Automated loss runs on the Horizon?

Reduce Underwriting Expenses with Automated Loss History

Participating in an industry-wide loss history database can benefit your bottom line

Imagine receiving a routine commercial package submission for one proposed insured—except that the loss history includes 12 losses over a five-year period, with three carriers and three lines of business per carrier. In the hands of a superstar agent, it could take several weeks or more to manually collect this loss history—and even then, your underwriter would have to sift through reams of paper to try to make sense of it all.

You might throw your hands up and say that manual loss runs are a necessary evil. In fact, there’s a more efficient and effective way of achieving the same result: automated loss runs, enabled by a contributory database.

Automating Loss Runs with a Contributory Database

Automating loss runs can help carriers improve efficiency, enhance data quality and empower underwriters to make better decisions. The key lies in a contributory loss history database: a centralized data repository where every contributor receives real-time access to the industry-wide dataset, across all commercial lines of business. Instead of sifting through paper, underwriters can access the information they need, when they need it. And with standardized loss codes, the data can be fed into analytic engines to drive value throughout the policy lifecycle.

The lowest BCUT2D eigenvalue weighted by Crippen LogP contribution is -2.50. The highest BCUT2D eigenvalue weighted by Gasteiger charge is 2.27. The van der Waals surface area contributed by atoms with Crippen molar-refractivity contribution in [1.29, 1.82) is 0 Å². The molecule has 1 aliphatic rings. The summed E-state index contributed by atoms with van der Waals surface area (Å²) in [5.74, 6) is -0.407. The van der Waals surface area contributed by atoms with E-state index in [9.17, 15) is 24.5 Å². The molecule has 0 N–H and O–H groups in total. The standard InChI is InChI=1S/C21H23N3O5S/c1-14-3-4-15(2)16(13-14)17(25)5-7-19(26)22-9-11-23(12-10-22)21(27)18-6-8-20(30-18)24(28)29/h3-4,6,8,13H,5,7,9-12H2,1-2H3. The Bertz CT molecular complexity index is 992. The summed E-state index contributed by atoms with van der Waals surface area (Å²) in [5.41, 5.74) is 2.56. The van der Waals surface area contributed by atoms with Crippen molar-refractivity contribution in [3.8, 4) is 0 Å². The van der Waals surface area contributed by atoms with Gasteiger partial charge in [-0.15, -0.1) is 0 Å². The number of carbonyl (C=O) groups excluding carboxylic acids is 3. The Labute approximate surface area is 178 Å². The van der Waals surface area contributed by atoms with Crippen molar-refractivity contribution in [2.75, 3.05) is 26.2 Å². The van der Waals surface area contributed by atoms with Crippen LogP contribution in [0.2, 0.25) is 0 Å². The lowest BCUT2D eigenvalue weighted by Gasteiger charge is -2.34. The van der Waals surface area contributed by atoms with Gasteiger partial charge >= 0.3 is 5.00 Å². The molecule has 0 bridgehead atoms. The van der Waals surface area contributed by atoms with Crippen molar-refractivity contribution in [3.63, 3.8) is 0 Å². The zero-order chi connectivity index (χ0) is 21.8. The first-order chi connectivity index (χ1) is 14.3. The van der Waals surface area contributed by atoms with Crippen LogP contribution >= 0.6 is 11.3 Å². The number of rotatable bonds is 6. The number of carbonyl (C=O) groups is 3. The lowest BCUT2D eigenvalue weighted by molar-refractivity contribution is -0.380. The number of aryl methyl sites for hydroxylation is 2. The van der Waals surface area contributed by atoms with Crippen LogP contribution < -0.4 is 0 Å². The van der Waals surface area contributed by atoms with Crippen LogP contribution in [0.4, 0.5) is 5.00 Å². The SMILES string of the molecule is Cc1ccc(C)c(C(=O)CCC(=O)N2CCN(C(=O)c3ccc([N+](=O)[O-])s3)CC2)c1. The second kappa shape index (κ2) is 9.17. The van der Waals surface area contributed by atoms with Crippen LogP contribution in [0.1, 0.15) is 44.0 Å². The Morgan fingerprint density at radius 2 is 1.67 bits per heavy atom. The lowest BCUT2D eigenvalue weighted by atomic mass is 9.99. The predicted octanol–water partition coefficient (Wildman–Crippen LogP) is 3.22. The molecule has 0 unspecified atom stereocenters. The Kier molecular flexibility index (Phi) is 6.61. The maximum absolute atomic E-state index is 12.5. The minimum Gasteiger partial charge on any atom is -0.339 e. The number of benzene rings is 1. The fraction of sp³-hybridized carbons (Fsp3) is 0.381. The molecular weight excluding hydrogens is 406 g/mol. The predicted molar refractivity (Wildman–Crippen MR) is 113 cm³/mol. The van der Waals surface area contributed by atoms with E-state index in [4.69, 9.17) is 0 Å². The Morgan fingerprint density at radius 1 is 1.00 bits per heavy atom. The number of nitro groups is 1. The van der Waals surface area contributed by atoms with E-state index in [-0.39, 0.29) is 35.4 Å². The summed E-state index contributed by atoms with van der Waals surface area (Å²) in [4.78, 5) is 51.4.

Automated loss runs can enable carriers to discover profitable opportunities and improve risk selection. In this article, we’ll discuss another benefit to automated loss runs: reduced underwriting expenses.

Four Ways That Automated Loss Runs Can Help Carriers Reduce Underwriting Expenses